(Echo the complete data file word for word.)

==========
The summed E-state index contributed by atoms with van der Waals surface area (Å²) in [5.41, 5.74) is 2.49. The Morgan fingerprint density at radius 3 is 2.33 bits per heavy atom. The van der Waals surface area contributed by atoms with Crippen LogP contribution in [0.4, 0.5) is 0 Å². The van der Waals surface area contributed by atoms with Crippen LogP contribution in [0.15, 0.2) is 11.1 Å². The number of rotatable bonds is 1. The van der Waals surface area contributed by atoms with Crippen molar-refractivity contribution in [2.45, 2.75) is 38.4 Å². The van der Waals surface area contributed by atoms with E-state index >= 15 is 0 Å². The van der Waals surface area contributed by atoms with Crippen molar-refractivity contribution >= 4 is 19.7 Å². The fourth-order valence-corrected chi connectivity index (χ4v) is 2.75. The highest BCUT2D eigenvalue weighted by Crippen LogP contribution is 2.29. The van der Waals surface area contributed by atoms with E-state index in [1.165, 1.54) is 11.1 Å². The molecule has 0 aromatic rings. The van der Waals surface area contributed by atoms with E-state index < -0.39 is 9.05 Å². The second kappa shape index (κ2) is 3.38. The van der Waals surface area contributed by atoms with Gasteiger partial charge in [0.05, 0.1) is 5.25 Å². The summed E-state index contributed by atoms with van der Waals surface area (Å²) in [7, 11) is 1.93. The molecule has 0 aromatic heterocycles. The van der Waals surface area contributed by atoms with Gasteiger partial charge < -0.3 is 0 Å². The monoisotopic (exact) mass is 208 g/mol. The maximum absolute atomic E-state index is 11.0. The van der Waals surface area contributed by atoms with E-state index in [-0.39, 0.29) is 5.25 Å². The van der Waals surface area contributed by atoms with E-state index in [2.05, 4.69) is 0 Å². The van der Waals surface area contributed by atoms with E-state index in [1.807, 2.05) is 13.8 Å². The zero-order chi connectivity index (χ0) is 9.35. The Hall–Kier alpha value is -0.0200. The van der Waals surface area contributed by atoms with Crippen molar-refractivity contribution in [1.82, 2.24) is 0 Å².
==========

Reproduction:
The summed E-state index contributed by atoms with van der Waals surface area (Å²) in [5.41, 5.74) is 2.49. The Morgan fingerprint density at radius 3 is 2.33 bits per heavy atom. The van der Waals surface area contributed by atoms with Crippen LogP contribution in [0.4, 0.5) is 0 Å². The van der Waals surface area contributed by atoms with Crippen LogP contribution in [0.15, 0.2) is 11.1 Å². The number of rotatable bonds is 1. The van der Waals surface area contributed by atoms with Crippen molar-refractivity contribution in [2.45, 2.75) is 38.4 Å². The van der Waals surface area contributed by atoms with E-state index >= 15 is 0 Å². The van der Waals surface area contributed by atoms with Crippen molar-refractivity contribution >= 4 is 19.7 Å². The fourth-order valence-corrected chi connectivity index (χ4v) is 2.75. The highest BCUT2D eigenvalue weighted by Crippen LogP contribution is 2.29. The van der Waals surface area contributed by atoms with E-state index in [1.165, 1.54) is 11.1 Å². The molecule has 0 aromatic rings. The van der Waals surface area contributed by atoms with E-state index < -0.39 is 9.05 Å². The second kappa shape index (κ2) is 3.38. The van der Waals surface area contributed by atoms with Gasteiger partial charge in [0.05, 0.1) is 5.25 Å². The summed E-state index contributed by atoms with van der Waals surface area (Å²) in [7, 11) is 1.93. The molecule has 0 aromatic heterocycles. The van der Waals surface area contributed by atoms with Gasteiger partial charge < -0.3 is 0 Å². The monoisotopic (exact) mass is 208 g/mol. The maximum absolute atomic E-state index is 11.0. The van der Waals surface area contributed by atoms with E-state index in [-0.39, 0.29) is 5.25 Å². The van der Waals surface area contributed by atoms with E-state index in [2.05, 4.69) is 0 Å². The van der Waals surface area contributed by atoms with E-state index in [1.807, 2.05) is 13.8 Å². The zero-order chi connectivity index (χ0) is 9.35. The Hall–Kier alpha value is -0.0200. The van der Waals surface area contributed by atoms with Crippen molar-refractivity contribution in [1.82, 2.24) is 0 Å².